Don Valley Brickworks Park and Moore Park

This is the last segment of the Toronto Beltine Trail on my blog, which features both the Rosedale Beltline and the Kay Gardner beltline. (previous posts).  As you travel east across Moore Avenue from Mount Pleasant you'll see the entrance (or exit) to the Moore Park Ravine and as the the trail shadows the Bayview Extension you will come to the Evergreen Brick Works.  The Milkman's Lane, which was built in the later part of the 19th century is said to have picked up its moniker by serving as a popular route for dairy workers who were transporting the products from the farms of the Don Valley.  The road was officially closed in 1958.

In amongst this part of the belt-line houses a very unique collection of historical building.  The entire works is known as the "Evergreen Brick Works"  I had already planned on taking a closer look here, but had the perfect opportunity during this years', "Doors Open Toronto" Photography festival to take some pictures of these architecturally, historically and socially- significant buildings, which were featured in the festival. 

The Belt-line trail itself was originally built as an 1890's commuter steam railway line.  It had circled the City by going around Union Station and coming up through North Toronto.  If you check out a google map of the trail, you can easily spot the loop. It only began being used as a multi-use trail towards the end of the last century.

Today the Belt-line is so heavily used for hiking, running or what ever is your pleasure that Toronto is seriously in the process of doing a very expensive overhaul to the condition of the trail.  Some of the deterioration occurring are the widening of the trails by almost 6m of the naturalized areas caused by foot and bicycle traffic.  Much of the improvements proposed will be right along the Moore Ravine.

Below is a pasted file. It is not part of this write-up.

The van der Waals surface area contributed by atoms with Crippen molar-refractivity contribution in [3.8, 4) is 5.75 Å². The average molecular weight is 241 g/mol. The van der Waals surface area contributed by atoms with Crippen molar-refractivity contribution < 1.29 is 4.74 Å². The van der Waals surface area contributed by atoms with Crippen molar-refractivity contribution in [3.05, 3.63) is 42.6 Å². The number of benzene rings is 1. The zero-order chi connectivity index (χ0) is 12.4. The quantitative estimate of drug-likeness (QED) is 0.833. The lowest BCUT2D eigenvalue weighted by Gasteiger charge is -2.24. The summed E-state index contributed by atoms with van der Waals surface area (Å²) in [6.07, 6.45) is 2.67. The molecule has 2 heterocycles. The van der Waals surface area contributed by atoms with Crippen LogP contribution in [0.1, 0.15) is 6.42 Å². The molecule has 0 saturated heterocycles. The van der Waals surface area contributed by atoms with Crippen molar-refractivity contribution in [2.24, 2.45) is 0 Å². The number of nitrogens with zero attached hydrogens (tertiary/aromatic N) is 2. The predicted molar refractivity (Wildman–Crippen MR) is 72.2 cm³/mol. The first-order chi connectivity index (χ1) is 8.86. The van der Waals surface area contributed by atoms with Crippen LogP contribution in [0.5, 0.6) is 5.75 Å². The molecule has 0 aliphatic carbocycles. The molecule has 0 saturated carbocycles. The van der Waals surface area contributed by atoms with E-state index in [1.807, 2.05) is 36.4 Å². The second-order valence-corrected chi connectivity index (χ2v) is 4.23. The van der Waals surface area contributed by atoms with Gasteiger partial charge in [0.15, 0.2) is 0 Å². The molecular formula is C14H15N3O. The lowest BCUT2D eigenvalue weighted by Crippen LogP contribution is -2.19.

Historically, the Evergreen Brick Works or also known as the Don Valley Brick Works was created in 1889 by the Taylor brothers.  The brothers (3 in all) had bought this land where their first attempt was establishing a paper mill on it.  They did well and probably would have continued to stay in the paper mill business had it not been for the digging of the post holes to build a fence around the mill.  

While digging the older brother William had noticed some good quality clay in the ground.  He took a sample to a local brick works where they had determined that in fact it was very high quality clay.  It wasn't long after that, the brothers began a quarry at the north end of the site and a brick making plant was built at the south right near the Don River.

It was in operation for nearly 100 years of which that time they provided bricks for some very well known historical buildings like Casa Loma, Osgood Hall, Massey Hall and the Ontario Legislature.  The original factory has closed and today the quarry is converted into a city park.  Here there are naturalized ponds, a youth cultural centre, and a national charity which dedicates itself to building and restoring nature in a city environment.
Milkman's Lane

As for the future of Evergreen Brick Works, everything about Evergreen is here on an informative and event filled website, so I'll just let them to the talking.  Here's what they have to say.